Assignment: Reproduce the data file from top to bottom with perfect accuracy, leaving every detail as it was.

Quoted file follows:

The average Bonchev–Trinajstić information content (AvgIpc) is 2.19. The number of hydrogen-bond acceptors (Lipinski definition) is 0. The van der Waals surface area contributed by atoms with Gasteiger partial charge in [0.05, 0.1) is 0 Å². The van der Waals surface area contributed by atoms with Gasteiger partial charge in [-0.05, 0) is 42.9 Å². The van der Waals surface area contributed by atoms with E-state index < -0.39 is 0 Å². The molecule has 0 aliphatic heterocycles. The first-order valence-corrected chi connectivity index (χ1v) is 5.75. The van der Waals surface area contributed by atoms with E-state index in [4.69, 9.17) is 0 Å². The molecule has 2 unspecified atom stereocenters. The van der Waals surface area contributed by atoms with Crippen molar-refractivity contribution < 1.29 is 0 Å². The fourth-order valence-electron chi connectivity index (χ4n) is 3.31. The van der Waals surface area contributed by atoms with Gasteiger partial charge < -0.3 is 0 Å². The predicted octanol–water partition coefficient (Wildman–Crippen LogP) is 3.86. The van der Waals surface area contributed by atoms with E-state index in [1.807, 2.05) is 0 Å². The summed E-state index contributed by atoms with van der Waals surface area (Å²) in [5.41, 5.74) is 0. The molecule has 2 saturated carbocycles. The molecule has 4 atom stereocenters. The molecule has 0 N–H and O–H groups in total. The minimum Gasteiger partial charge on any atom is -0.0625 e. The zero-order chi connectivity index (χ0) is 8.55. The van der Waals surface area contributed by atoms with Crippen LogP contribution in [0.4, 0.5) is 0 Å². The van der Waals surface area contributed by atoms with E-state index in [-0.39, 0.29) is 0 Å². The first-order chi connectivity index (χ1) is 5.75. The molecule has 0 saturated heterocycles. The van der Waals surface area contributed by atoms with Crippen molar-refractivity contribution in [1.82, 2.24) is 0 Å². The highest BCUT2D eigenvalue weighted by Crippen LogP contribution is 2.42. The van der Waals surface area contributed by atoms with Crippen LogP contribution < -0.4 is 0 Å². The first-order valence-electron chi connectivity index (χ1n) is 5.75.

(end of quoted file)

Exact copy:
The average Bonchev–Trinajstić information content (AvgIpc) is 2.19. The number of hydrogen-bond acceptors (Lipinski definition) is 0. The van der Waals surface area contributed by atoms with Gasteiger partial charge in [0.05, 0.1) is 0 Å². The van der Waals surface area contributed by atoms with Gasteiger partial charge in [-0.05, 0) is 42.9 Å². The van der Waals surface area contributed by atoms with E-state index < -0.39 is 0 Å². The molecule has 0 aliphatic heterocycles. The first-order valence-corrected chi connectivity index (χ1v) is 5.75. The van der Waals surface area contributed by atoms with E-state index in [4.69, 9.17) is 0 Å². The molecule has 2 unspecified atom stereocenters. The van der Waals surface area contributed by atoms with Crippen molar-refractivity contribution < 1.29 is 0 Å². The fourth-order valence-electron chi connectivity index (χ4n) is 3.31. The van der Waals surface area contributed by atoms with Gasteiger partial charge < -0.3 is 0 Å². The predicted octanol–water partition coefficient (Wildman–Crippen LogP) is 3.86. The van der Waals surface area contributed by atoms with E-state index in [1.807, 2.05) is 0 Å². The summed E-state index contributed by atoms with van der Waals surface area (Å²) in [5.41, 5.74) is 0. The molecule has 2 saturated carbocycles. The molecule has 4 atom stereocenters. The molecule has 0 N–H and O–H groups in total. The minimum Gasteiger partial charge on any atom is -0.0625 e. The zero-order chi connectivity index (χ0) is 8.55. The van der Waals surface area contributed by atoms with Crippen LogP contribution in [0.4, 0.5) is 0 Å². The van der Waals surface area contributed by atoms with E-state index in [-0.39, 0.29) is 0 Å². The first-order chi connectivity index (χ1) is 5.75. The molecule has 0 saturated heterocycles. The van der Waals surface area contributed by atoms with Crippen molar-refractivity contribution in [1.82, 2.24) is 0 Å². The highest BCUT2D eigenvalue weighted by Crippen LogP contribution is 2.42. The van der Waals surface area contributed by atoms with Crippen LogP contribution < -0.4 is 0 Å². The first-order valence-electron chi connectivity index (χ1n) is 5.75.